UK facing a long depression

September 2008

  • Ten-year growth based on borrowing not productivity
  • UK manufacturing sector is weak

A BBC report says economic storms facing UK people will be worse than previously admitted says Treasury Secretary Alistair Darling.

His 30 August 2008 admission contradicted his own claims that the ‘UK’s strong economy’ can weather the financial storms.

Shares dipped after his warning and commentators attacked him for “talking down the economy”.

Yet, PR professional, Simon Hinds, who predicted a depression three years ago, commented: “Alistair Darling clearly knew the consequences of his admission. So, the only reason he did it is because the real situation is that the UK is faced with not a short recession but rather a new ‘great depression’ that could last ten years.”

Problem: borrowing rather than growing

The roots of the problem that is unique to the UK is Gordon Brown’s decision in 1997 to make the Bank of England independent.

Simon Hinds explained: “The Bank of England is not a government agency. It is a private bank under Government regulation. It has been a private company since its inception in 1694 but was ‘nationalised’ in 1946.

“Nationalisation wasn’t what we think of, it meant that its shares were held ‘in trust’ by a government official, the Treasury Solicitor.”

Making the Bank independent meant that the group of investment houses that it depends on could make profits from other banks by allowing them to let borrowing rip.

Bank of England figures show that UK private lending to businesses and individuals rocketed after Labour was elected. From £100bn in June 1997, it went to £400bn in June 2007.

In the previous twenty years, it had risen by only £100bn. This influx of money was spent in the high street but it also created bubbles in housing and shares. So, by the end of 2007 personal debt hit £1.35 trillion – more than the June 2007 gross domestic product of £1.34 trillion. Most of this debt has been secured and on mortgages and the rest is on credit cards and other loans.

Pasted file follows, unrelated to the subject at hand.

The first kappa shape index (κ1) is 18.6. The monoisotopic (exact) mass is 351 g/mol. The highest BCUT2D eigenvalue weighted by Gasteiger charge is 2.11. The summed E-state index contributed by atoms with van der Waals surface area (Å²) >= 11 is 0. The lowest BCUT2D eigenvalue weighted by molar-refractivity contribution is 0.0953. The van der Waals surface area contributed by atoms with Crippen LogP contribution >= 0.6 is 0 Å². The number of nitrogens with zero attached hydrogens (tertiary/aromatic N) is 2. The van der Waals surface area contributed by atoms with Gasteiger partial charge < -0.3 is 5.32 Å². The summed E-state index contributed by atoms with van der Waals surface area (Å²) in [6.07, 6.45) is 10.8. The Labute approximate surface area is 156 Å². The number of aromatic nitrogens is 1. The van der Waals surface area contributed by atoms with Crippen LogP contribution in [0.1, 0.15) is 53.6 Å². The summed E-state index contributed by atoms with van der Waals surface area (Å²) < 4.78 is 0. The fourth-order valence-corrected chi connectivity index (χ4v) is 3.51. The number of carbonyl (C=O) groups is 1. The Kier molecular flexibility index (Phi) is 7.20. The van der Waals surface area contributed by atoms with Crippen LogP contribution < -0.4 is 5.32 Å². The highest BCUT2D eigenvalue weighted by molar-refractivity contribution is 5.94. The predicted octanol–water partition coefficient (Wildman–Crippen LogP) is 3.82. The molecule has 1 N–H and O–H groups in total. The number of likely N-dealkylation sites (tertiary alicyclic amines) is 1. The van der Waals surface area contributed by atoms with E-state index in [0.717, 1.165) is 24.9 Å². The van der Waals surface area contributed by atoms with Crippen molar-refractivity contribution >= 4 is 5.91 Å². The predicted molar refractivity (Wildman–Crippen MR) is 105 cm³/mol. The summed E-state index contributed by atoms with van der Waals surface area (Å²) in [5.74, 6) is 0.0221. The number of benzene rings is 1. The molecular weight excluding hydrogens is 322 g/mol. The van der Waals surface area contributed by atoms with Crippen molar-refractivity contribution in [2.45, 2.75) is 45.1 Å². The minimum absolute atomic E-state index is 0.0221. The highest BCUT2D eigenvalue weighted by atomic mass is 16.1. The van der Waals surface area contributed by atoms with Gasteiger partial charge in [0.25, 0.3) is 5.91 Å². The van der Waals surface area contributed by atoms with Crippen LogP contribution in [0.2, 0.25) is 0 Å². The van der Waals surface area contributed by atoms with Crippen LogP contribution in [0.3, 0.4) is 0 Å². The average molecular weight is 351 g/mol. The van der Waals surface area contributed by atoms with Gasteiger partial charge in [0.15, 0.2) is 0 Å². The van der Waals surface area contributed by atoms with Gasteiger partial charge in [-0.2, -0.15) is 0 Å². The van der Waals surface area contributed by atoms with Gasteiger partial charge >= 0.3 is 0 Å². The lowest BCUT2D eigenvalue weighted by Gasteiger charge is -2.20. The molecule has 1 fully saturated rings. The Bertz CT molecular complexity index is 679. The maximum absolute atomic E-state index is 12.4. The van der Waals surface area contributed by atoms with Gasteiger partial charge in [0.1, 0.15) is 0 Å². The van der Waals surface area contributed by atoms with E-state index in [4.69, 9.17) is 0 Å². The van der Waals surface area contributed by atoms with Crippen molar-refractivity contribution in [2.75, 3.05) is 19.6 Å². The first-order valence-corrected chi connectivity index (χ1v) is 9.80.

In September 2006, money experts, Datamonitors, calculated that an average UK person had £3,175 in unsecured debt, excluding mortgages – double that of the rest of western Europe.

Small manufacturing sector means imports

The consumers spend their money on imports. The Office for National Statistics recorded a £22.7bn deficit in trade in goods for the first quarter of this year and £8.4bn deficit overall.

The 2007 deficit in goods was £89.5bn and overall it was £59.7bn. Services and particularly financial services are preventing the poor Balance of Payment figures from getting worse. In 2007, trade in services had a surplus of £38.3bn. Consumers have spent on cheap Chinese goods that have also helped to keep the inflation rate down.

Now, the financial sector is taking a hit.

Deteriorating Balance of Payments will mean a continuing decline of the value of Sterling and therefore an increase in costs of imported goods. (The upside is that goods exported are also cheaper.) UK manufacturing has not become more efficient or productive. After World War II, manufacturing was 40% of the UK economy.

Today, it is around 20% of the economy. Investment in manufacturing as a percentage of total investment has dropped from 22% in 1992 to 17% in 2000.

If the financial sector is taking a hit and there is not much industry, then the UK economy is not in a strong position.

Simon Hinds commented: “My information is that the US financial sector will collapse after the Presidential elections. “This will lead to sharp increases in interest rates around the world and particularly in the UK and a global depression.

“Instead of a 60-year economic downturn, what is more likely is that it will be worse than the Great Depression.

“People in work will still spend money. And business people will need marketing and communications to ensure that they get to potential customers.

“But on a personal level, one means of insuring yourself is gold and silver. Over time they are likely to increase in value as currencies decrease, particularly Sterling and the US dollar.”

More information

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